The introduction of the covariates suicidal attempts, medication and daily consumption of cigarettes as variables that may be potentially associated to the HRQOL and QOL[34–36] kept the worst HRQOL scores in the DD group except for Mental Health, General Health and MCS, where the three groups had similar scores. After the adjustment, the SUD group showed a better feeling of vitality and energy, and a better perception of the evolution of the health state with respect to the previous year (Health Transition item), compared to the SMI and DD groups. The SUD group also showed a better perception of the physical health state compared to the DD, while there were no differences in the rest of the scales. These data suggest that the SUD group shows a lower functional disability, and this could be related to a better community functioning, as suggested by the fact that in this group there is a higher percentage of subjects who are active workers.
Thus, suicide attempts, number of daily medication and daily cigarette consumption appear to modulate the differences between the DD and SUD groups regarding HRQOL expression. These variables should be taken into account in further research, since they may be determinant in DD scores on scales assessing the mental domain of HRQOL. However, after the adjustment on these clinical variables, the DD group continued showing a lower degree of physical and emotional health, with higher perceptions of limitations in daily social and occupational life, as well as a higher feeling of tiredness and exhaustion compared with the SMI group. This result, in agreement with the work by Kalman et al., may highlight the moderating negative effect of substance use on the relationship between psychiatric disorder and mental HRQOL in patients with DD.
This is also in line with the work by Kilbourne et al., who observed a negative association between substance consumption and the mental domain of the HRQOL in bipolar patients, even after controlling for the depressive and manic symptoms of the disorder. Our results suggest a major detrimental effect on HRQOL in people with a psychiatric disorder with comorbid SUD than in those without comorbid SUD or other psychiatric disorders, despite clinical severity and other variables related to substance use, such as type of substance used or time of abstinence. Although our results agree with several previous studies[15–19], most of them only compared DD and SUD patients, and they were lacking the specific impact of the mental disorder related to HRQOL in DD patients.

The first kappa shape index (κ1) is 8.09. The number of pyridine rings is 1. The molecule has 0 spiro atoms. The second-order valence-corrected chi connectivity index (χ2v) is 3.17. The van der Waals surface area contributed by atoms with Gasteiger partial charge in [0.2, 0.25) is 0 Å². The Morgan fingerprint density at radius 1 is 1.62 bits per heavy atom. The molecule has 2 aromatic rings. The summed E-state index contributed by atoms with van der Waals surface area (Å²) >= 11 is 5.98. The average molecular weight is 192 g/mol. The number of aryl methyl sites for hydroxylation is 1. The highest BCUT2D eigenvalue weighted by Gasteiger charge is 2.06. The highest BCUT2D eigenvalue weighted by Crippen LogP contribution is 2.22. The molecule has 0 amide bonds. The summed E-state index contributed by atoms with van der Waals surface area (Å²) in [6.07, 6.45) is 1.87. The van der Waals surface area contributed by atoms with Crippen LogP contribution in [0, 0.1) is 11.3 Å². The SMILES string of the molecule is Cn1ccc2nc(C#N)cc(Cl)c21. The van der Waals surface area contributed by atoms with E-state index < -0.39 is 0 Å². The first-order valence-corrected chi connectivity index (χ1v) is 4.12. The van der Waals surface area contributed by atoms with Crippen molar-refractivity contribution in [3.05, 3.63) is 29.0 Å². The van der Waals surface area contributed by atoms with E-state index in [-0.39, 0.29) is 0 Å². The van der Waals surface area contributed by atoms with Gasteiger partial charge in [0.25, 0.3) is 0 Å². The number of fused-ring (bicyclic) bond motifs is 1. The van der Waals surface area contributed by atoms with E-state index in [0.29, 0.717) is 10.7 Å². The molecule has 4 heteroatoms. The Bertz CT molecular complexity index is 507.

Regarding factors associated to HRQOL, the MCS scale was negatively related with the number of suicidal attempts, daily number of medication and daily number of coffees. When there were more suicidal attempts, more daily medication intake and/or a higher daily number of coffees, the score in the MCS scale was lower. These variables were related to a worse state in the mental domain of the HRQOL. However, the separate analysis by groups showed that the model was met only in the case of DD patients, and that caffeine consumption was the best predictive variable. Although this result indicated that in DD patients the high number of coffees taken is related to a higher affectation in the mental domain of the HRQOL, coffee consumption in this group was not higher than in the SMI or SUD groups.
Caffeine consumption, as well as other methylxanthines, has long been associated with psychiatric illness, possibly due to its beneficial impact on extrapyramidal side effects of antipsychotic medication through dopaminergic agonism in the nigrostratial pathways. However, caffeine consumption may have detrimental effects on DD patients through dopaminergic agonists in other brain pathways such as the mesolimbic and the mesocortical, resulting in an increase of psychotic symptomatology. Since intraindividual variations have been described in the psychoactive effects of caffeine in the general population, our results point to the possibility that the DD population is the most sensitive one to the effects of caffeine, even under moderate doses compared to the other two groups.
Different hypotheses could explain this result. One explanation could be that the DD group may present different genetic polymorphisms from the general population, both in metabolic enzymes and in brain receptors to the effects of caffeine. A more plausible explanation may be that caffeine covaries with other risk factors associated with the DD group: more suicidal attempts, higher daily medication intake, and higher cigarette consumption. Thus, caffeine intake has been associated with higher cigarette consumption, and the consumption of both substances has been in turn associated with a higher risk of suicidal attempts in the psychiatric population[40, 41] and to a lower efficacy of the pharmacological treatment[39, 40]. All these factors, at the same time, have been directly or indirectly associated with a worse QOL and HRQOL[34–36, 42, 43].